The timing of this Orhan Pamuk development is funny: I finished reading his Snow on Monday. Yes, it took me this long (I began reading the novel in Istanbul in January).
But it was different from the way it is with some books, those that are a torture to finish. I enjoyed Snow - it's just that every time something distracted me from the book, it was like I was leaving Turkey, just because I had to, difficult-but-what-can-I-do-about-it sort of thing, and while I was away (not reading), I knew that the country and my friends there (read: the city of Kars and the book's characters) continued to live their lives no better and no worse than when I was around, and when I had a chance to return to the book, it was like returning to Turkey - seeing everyone anew, learning of some things that had happened in my absense but remaining unaware of others, feeling totally happy about seeing some old faces and indifferent about others, knowing that I'd soon have to leave again but would likely find a way to come back.
Just like the real life.
Snow is a novel about religion and politics - and about so much more.
Politics in Snow is farce, theater, both literally and figuratively. The central event is a coup carried out by actors - a coup de théâtre, as one character calls it.
...everyone in Kars could see the wisdom of regarding the 'staged coup' more as a strange theatrical event than a political one.
'I know that you staged this coup not just for the sake of politics but also as a thing of beauty and in the name of art,' said Ka.
The result is pathetic, of course, and so are the existing alternatives:
'I'm glad I got to see with my own eyes how low the level of political understanding has sunk - young and old alike, they're hopeless. I went to this meeting to protest against this coup, but now I think the army is right to want to keep them out of politics. They're the dregs of society, the most wretched, muddled, brainless people in the city. I'm glad the army couldn't stand by and let us abandon our future to these shameless looters. I'll say this again, Kadife, before meddling with national politics, consider your actions carefully.'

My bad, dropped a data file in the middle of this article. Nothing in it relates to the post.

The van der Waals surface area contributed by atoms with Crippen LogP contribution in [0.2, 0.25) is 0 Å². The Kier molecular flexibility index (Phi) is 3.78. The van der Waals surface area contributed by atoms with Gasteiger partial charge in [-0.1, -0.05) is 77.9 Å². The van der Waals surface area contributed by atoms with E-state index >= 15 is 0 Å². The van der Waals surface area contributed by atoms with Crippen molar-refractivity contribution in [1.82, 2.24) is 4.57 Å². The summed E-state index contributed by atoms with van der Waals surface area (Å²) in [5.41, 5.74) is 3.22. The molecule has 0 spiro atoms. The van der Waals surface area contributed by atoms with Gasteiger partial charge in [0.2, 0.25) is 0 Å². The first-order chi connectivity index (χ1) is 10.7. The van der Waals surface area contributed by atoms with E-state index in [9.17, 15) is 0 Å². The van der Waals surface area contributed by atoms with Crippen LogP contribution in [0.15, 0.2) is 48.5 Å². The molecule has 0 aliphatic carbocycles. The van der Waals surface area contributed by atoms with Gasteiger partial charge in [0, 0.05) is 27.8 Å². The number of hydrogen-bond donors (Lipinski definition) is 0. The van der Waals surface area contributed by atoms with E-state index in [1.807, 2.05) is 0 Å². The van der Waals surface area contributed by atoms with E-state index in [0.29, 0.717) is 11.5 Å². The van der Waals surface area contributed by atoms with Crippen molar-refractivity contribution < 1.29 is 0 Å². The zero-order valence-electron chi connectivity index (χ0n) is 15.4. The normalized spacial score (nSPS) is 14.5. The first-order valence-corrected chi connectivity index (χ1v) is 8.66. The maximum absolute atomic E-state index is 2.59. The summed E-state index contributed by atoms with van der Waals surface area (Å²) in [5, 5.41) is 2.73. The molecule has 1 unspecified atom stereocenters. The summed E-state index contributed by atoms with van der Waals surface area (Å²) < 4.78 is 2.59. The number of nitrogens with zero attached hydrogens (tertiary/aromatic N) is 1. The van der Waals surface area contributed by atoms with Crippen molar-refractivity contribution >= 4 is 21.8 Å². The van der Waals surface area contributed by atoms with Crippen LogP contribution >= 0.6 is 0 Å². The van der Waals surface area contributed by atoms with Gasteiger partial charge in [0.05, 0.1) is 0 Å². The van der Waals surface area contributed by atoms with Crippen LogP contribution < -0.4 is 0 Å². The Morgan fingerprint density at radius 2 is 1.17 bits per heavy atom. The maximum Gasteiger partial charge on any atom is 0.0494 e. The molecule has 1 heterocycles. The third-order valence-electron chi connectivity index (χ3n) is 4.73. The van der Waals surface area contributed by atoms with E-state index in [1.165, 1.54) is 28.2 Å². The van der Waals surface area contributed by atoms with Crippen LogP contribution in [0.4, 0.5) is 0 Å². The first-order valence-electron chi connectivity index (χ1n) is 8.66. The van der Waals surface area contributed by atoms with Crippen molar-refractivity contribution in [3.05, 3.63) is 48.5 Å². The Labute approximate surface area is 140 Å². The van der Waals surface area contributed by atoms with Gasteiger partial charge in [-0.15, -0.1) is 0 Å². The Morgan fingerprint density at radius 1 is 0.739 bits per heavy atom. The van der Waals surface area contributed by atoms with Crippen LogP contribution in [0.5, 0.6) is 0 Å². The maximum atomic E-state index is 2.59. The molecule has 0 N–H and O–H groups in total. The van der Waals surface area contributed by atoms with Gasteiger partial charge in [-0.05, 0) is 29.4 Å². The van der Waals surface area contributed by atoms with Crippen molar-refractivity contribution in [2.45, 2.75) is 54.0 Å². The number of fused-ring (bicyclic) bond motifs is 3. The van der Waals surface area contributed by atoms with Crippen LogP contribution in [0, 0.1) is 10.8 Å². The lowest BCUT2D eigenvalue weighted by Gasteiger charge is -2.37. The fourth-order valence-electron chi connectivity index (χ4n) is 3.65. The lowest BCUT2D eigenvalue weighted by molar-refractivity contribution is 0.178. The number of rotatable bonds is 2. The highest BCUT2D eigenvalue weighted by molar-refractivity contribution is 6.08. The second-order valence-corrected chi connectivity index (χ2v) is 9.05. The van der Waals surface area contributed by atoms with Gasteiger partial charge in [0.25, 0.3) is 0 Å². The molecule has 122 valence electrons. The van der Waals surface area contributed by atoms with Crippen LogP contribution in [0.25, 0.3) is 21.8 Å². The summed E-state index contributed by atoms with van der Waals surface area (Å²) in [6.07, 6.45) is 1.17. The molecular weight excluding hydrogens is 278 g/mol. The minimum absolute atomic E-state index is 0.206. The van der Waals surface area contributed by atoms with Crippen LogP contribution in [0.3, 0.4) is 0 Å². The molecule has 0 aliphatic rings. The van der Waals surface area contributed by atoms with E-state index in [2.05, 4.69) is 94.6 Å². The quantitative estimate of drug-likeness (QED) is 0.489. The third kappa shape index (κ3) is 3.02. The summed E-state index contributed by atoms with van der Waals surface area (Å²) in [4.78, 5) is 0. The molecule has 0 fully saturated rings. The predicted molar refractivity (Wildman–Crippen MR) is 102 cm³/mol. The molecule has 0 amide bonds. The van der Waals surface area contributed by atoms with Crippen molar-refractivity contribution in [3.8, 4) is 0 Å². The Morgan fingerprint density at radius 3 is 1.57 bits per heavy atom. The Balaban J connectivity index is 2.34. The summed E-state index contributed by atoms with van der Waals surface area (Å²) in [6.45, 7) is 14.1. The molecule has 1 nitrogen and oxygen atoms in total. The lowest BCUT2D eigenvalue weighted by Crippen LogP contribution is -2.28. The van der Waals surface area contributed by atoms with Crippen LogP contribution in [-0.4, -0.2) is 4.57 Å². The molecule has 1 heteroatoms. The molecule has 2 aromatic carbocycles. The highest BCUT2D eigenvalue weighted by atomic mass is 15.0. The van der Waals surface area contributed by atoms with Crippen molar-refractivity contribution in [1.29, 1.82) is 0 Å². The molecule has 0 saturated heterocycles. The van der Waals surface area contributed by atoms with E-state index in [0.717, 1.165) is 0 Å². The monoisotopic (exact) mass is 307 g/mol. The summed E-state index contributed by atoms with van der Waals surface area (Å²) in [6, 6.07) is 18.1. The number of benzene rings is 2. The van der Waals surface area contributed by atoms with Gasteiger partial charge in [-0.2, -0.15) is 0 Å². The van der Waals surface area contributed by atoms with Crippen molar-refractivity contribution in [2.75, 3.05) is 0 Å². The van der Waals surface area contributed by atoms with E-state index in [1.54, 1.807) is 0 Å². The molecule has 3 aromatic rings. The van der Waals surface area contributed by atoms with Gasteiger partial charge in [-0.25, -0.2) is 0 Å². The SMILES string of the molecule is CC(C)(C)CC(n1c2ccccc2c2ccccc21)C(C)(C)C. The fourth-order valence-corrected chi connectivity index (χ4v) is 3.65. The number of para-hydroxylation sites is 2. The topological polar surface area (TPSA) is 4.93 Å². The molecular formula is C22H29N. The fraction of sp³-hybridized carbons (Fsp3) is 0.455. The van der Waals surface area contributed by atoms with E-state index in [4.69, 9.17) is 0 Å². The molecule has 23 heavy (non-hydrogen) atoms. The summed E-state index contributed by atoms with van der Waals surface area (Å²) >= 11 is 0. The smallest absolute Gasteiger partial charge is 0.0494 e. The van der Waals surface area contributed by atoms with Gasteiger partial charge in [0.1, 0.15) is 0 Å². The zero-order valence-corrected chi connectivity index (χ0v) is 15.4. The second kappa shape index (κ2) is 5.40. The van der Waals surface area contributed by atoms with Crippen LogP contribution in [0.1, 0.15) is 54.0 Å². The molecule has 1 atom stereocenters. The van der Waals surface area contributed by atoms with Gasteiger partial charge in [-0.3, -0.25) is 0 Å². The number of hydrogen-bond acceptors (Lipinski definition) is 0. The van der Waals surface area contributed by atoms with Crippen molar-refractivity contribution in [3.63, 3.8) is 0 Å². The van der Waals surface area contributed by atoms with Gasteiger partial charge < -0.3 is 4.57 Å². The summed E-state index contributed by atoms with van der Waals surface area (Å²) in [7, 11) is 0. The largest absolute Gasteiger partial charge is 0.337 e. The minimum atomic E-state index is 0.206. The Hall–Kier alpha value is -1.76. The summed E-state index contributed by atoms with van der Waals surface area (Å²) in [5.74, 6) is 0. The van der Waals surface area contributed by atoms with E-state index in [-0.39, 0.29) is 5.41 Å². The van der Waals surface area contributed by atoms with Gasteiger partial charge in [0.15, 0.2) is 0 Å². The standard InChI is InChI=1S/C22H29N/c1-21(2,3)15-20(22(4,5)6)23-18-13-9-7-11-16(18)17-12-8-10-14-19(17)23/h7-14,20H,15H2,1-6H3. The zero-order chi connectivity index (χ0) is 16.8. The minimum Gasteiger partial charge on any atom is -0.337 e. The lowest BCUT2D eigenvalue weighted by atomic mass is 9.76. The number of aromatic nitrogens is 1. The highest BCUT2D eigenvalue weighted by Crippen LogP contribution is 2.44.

One way to remember the novel is as a play staged in a provincial theater: dim lighting throughout the show; snow effect is achieved with a single mirrored disco ball, a tacky thing, which also somehow serves to emphasize Kars' utter remoteness; background decorations have faded, but one can still distinguish a few formerly Armenian mansions in miserable condition, warm yellow light of the tea house windows, interrupted by dark male shadows of the unemployed, dozens of pale blue rectangles of the TV screens (the whole city is watching Marianna, a Latin American soap that used to be wildly popular in the former Soviet Union as well), a huge, low-quality reproduction of a tourist postcard of the unreachable Istanbul, and the undecipherable neon lights meant to represent Europe (aka Germany).
Religion in Snow is as much politics as it is theater:
'To play the rebel heroine in Turkey , you don't pull off your scarf. You put it on.'
As if 'to play' is the same as 'to be'. And as if to be a rebel or to pretend to be one is the same as to believe in God.
It may seem at first that the novel's central conflict is between atheism and religion, but, at a closer look, it turns out to be between the private and the public, one's freedom to be on his or her own vs. the oppressive judgment of the collective: